The finalists for the 2020 Governor General's Literary Award for drama
Here are the finalists for the 2019 Governor General's Literary Award for drama.
The Governor General's Literary Awards are one of Canada's oldest and most prestigious literary prizes.
The awards, administered by the Canada Council for the Arts, are given in seven English-language categories: fiction, nonfiction, poetry, young people's literature — text, young people's literature — illustration, drama and translation. Seven French-language awards are also given out in the same categories.
Each winner will receive $25,000. The winners will be announced on June 1, 2021.
The drama category was assessed by Catherine Banks, Andrew Moodie and Kenneth T. Williams.
Get to know the drama finalists below.
bug is a solo show about the impacts of colonization and intergenerational trauma on Indigenous women, as well as a celebration of their strength and resilience.
Yolanda Bonnell is a two-spirit, Ojibwe/South Asian performer and playwright living in Toronto. She was named one of Now Magazine's 15 stage artists to watch, alongside Natasha Greenblatt. Bonell and Greenblatt co-wrote The Election.
Guarded Girls is a play about three imprisoned women and a guard who works at the prison where they are incarcerated. Sid is new to the prison and is developing a friendship with her cellmate, Brit. She also forms a complicated relationship with a prison guard. There is also an older inmate, Kit, who is desperate to connect with her visitor.
Charlotte Corbeil-Coleman is a playwright, screenwriter and actor from Toronto. She wrote for the CBC Radio drama Afghanada. She also wrote The End of Pretending with Emily Sugerman, Twisted with Joseph Jomo Pierre, Scratch and Sudden Death.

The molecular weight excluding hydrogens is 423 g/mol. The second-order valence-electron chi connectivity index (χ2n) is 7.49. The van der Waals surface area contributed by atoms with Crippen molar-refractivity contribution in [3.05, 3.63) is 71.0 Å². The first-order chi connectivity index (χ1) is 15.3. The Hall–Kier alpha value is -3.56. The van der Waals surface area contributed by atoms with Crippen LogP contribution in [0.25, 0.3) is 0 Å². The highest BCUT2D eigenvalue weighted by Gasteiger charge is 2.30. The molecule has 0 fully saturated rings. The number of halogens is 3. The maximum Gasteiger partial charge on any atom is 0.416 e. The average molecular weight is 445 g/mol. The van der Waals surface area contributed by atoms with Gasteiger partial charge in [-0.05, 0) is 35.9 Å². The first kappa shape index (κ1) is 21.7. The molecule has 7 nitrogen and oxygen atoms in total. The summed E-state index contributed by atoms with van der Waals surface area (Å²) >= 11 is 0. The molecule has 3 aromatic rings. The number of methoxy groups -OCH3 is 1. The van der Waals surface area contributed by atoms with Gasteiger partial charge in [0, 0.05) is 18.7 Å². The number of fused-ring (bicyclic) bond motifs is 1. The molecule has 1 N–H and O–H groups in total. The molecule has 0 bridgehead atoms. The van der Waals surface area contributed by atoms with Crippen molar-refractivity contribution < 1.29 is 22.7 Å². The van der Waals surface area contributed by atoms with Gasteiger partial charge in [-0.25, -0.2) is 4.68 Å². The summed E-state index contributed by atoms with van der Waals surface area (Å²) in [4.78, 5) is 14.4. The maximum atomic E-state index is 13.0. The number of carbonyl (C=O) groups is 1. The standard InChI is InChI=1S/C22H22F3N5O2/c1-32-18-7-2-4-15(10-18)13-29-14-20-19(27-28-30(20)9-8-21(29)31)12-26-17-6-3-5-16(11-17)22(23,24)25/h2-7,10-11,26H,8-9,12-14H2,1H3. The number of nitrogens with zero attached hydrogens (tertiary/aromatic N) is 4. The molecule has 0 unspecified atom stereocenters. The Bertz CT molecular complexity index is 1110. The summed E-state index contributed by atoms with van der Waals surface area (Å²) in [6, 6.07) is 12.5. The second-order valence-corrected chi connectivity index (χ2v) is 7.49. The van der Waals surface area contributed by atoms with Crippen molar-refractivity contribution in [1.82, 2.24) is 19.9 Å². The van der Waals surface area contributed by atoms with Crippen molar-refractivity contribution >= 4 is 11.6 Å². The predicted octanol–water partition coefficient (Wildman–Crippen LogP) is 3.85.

Kamloopa: An Indigenous Matriarch Story is a play about two Indigenous sisters and a Trickster who are making their way to Kamloopa, which is the largest powwow on the west coast. Along the way, they connect with their ancestors, their culture and each other.
Kamloopa: An Indigenous Matriarch Story won the 2019 Jessie Richardson Award for significant artistic achievement and the Sydney J. Risk Prize for outstanding original play by an emerging playwright.
Kim Senklip Harvey is a Syilx, Tsilhqot'in, Ktunaxa and Dakelh Nations playwright and actor. She had roles in Rez Sisters, Gordon Winter and Children of God.
Quick Bright Things is a play that depicts one family's struggle to understand mental health. Gerome is a 17-year-old who has schizophrenia. Over the course of one evening, Gerome, alongside his dad, uncle and cousin, face difficult truths about family, health, healing and what it means to be OK.
Chris Cook is a playwright, performer and therapist from Vancouver. Their other writing credits include The Better Parts of Mourning, Strip and Gerty — Live! In Concert!
Sound of the Beast explores racial discrimination and activism through a unique blend of spoken word, hip hop and storytelling. It is a play that reflects on systems, and how they connect us but also oppress us and how we can find strength and empowerment within ourselves and each other.
Donna-Michelle St. Bernard is a playwright and artists administrator from Toronto. She wrote the monodrama Witness Shift for the CBC Arts' 21 Black Futures project. She has been nominated for the Governor General's Literary Award for drama twice before: in 2011 for Gas Girls and in 2016 for A Man A Fish.